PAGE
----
In August 2007, 19-year-old Jayla Brown was killed outside of I.D. Labs music studio in Lawrenceville when a spray of 20 bullets rained down on the car she was sitting in. The aspiring writer had been enrolled in Community College of Allegheny County where she studied nursing.

KIERRA KEEPS CARING—Foundation Founder Carla Gaines-Robinson leads the Third Annual Walk 4 Life through Schenley Park. (Photo by Gail Manker)

Two years later, in May 2009, 18-year-old Shavaughn Kierra Wallace, another innocent bystander who had just completed her freshman year at Indiana University of Pennsylvania, was shot and killed in the North Side. While Wallace’s killer was convicted this past February, no one has ever been charged in Brown’s death.

These two women are the inspiration behind Kierra Keeps Caring, a foundation started by Wallace’s mother Carla Gaines-Robinson. Every year, the foundation gives out scholarships as a way of counteracting the youth violence plaguing the Black community.

“I give out scholarships each year to students who pursue post secondary education,” Gaines-Robinson said. “I want to get them off the streets and I want to get them into the right hands. I hope most people are starting to get tired of this violence against youth.”

On June 30, Kierra Keeps Caring held their Third Annual Walk 4 Life Fundraiser in Schenley Park. The event not only raises money for the foundation’s scholarship fund, it also serves to raise awareness about violence and to engage the community in the process of taking back their communities.

“This year really amazed me. Last year I think there was maybe 400 people and I think we doubled it this year,” Gaines-Robinson said. “People are starting to see you have to be a part of your community. It’s starting to hit home. It’s on people’s doorsteps now. I’m tired of going to funerals; we should be going to college graduations.”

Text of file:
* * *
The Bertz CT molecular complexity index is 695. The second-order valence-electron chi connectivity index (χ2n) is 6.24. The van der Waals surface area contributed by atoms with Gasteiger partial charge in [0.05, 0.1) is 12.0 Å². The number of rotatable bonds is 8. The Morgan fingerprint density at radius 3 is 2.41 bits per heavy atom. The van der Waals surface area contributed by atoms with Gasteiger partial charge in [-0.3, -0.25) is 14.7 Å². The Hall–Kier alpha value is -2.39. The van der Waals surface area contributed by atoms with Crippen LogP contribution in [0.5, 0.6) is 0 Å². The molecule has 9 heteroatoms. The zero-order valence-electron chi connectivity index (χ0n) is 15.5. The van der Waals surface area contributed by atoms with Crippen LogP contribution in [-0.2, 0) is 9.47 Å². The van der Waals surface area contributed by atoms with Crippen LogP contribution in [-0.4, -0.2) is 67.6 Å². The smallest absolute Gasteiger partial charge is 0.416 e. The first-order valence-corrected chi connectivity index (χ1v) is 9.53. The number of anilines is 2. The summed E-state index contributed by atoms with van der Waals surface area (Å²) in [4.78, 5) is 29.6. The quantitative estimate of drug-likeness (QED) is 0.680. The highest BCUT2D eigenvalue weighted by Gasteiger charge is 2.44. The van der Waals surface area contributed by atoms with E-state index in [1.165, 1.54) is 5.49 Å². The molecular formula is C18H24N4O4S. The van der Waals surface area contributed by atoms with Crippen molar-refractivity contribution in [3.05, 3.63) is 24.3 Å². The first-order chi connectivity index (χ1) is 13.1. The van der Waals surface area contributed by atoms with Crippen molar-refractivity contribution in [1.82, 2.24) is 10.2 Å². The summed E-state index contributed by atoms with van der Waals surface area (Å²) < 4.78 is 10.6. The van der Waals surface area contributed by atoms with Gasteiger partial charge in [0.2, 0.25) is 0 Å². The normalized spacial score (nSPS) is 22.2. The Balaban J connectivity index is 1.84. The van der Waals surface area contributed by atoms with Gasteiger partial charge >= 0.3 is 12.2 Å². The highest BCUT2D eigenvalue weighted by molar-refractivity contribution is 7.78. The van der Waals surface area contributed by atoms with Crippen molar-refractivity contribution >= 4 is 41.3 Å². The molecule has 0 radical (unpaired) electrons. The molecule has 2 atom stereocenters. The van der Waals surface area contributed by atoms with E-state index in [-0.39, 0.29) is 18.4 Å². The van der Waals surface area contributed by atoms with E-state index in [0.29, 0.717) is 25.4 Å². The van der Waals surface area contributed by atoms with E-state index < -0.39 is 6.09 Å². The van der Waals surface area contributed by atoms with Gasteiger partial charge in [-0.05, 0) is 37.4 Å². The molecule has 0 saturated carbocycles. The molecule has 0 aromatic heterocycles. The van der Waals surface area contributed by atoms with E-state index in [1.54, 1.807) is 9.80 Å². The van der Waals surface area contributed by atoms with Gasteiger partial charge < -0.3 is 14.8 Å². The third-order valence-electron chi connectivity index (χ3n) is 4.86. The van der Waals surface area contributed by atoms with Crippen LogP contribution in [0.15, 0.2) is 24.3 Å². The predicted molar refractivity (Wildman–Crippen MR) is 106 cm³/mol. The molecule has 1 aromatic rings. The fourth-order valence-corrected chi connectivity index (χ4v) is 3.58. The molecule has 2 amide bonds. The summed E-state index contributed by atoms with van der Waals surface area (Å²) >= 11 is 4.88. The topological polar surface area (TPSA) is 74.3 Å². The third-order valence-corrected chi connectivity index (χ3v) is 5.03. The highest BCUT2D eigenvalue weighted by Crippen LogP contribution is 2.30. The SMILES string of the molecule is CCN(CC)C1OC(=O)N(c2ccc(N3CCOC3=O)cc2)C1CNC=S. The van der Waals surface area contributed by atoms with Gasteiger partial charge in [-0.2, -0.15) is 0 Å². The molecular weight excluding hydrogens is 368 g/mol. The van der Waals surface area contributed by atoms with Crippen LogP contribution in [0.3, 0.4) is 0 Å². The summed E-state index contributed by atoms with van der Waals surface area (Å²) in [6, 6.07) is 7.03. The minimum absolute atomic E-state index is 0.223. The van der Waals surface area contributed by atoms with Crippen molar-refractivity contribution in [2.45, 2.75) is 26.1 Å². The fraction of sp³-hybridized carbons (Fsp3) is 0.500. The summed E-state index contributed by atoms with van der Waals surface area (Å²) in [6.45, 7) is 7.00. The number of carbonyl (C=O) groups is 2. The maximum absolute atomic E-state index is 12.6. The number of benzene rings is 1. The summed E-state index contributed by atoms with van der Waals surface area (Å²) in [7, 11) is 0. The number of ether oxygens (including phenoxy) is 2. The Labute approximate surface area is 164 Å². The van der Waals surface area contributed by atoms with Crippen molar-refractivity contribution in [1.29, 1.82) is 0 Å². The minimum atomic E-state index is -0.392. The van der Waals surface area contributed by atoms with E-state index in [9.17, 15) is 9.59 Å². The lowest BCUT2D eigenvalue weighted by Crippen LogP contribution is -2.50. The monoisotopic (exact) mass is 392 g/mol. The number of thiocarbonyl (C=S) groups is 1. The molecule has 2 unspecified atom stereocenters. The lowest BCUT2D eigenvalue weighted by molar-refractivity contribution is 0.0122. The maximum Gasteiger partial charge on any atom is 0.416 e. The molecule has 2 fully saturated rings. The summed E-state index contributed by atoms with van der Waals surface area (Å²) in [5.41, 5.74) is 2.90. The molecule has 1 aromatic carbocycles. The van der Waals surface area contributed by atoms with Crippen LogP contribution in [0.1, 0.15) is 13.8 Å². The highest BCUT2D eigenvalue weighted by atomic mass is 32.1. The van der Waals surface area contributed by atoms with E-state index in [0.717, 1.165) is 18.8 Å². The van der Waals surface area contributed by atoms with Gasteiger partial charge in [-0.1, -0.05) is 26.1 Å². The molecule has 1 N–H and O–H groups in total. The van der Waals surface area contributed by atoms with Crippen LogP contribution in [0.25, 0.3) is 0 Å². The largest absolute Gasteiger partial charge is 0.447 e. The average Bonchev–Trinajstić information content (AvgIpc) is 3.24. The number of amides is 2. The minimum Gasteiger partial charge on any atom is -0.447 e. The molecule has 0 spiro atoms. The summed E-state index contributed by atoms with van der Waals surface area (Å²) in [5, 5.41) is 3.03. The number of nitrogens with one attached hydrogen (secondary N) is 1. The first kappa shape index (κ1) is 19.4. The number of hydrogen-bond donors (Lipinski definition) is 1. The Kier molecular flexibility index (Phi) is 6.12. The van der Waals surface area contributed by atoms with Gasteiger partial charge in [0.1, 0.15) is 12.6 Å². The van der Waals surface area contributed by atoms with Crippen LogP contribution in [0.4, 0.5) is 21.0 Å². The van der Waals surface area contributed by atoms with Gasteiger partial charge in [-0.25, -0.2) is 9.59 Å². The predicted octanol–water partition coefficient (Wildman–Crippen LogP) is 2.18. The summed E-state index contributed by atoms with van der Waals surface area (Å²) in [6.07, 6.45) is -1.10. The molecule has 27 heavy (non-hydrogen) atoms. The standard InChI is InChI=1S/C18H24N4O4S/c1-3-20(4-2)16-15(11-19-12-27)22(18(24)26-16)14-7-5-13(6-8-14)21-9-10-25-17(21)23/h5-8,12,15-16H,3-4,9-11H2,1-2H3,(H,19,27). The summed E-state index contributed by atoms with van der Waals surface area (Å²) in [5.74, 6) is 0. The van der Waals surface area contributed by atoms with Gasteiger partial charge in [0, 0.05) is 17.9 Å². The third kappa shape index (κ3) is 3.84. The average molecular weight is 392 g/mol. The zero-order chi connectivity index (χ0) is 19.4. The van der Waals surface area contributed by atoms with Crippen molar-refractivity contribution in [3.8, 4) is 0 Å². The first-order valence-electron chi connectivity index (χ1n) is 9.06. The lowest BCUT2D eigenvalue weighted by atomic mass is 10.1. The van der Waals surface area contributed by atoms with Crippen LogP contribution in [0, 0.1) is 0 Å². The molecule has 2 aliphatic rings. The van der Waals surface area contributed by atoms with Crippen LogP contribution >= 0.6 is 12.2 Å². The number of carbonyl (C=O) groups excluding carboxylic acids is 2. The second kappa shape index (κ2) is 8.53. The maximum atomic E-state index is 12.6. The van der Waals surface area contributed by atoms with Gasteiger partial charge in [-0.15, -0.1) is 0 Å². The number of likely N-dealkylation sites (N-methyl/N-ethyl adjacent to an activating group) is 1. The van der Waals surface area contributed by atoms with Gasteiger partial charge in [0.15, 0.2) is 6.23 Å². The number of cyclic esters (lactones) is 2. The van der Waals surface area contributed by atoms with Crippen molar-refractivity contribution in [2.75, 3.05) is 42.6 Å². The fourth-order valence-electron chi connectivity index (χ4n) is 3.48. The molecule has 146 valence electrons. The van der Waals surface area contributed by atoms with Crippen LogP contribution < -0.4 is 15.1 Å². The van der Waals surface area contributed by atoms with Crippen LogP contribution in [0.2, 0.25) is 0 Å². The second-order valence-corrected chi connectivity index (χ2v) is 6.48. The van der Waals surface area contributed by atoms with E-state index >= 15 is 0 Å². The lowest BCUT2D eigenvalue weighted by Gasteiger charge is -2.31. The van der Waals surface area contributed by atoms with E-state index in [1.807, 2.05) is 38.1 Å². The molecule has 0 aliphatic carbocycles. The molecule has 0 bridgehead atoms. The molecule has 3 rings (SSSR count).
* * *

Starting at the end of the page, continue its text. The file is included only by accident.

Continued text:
Throughout the day, Gaines-Robinson took pictures of children at the event and asked them what they plan to be when they grow up. She is working on taking the pictures and the children’s responses and turning them into a collage.

“Just yesterday a child was shot who was seven years old and when I look at him, I see the face of my child,” said Gaines-Robinson referring to the July 3 shooting of a 7-year-old in Fayette County. “I’m still missing a piece of me. The root of everything comes from my daughter.”

Moving forward, Kierra Keeps Caring will be entering the political realm, registering people to vote in order to challenge Pittsburgh’s elected officials to do more to address and prevent the city’s increasing homicide count. According to numbers reported from the end of June, 37 African-Americans have been killed in Allegheny County so far this year.

“We keep choosing these politicians and specifically the mayor. He gets invitations to come out all the time,” Gaines-Robinson said. “He has not tried to stop the gang violence. He’s never around when he needs to be.”

Gaines-Robinson is also working to educate young mothers about the importance of the role they play in their child’s life.

“I’m trying to teach the young mothers, once you take on the responsibility to have a child, you have to meet that responsibility. The parents play a part in this and if we work together we can get things done,” Gaines-Robinson said. “This generation is a little lost. If you teach these kids to respect life, maybe they’ll make it.”

Kierra Keeps Caring sponsors an annual essay contest with a grand prize of $1000. This year’s theme was “How Has Gang Violence Impacted the Urban Community?”

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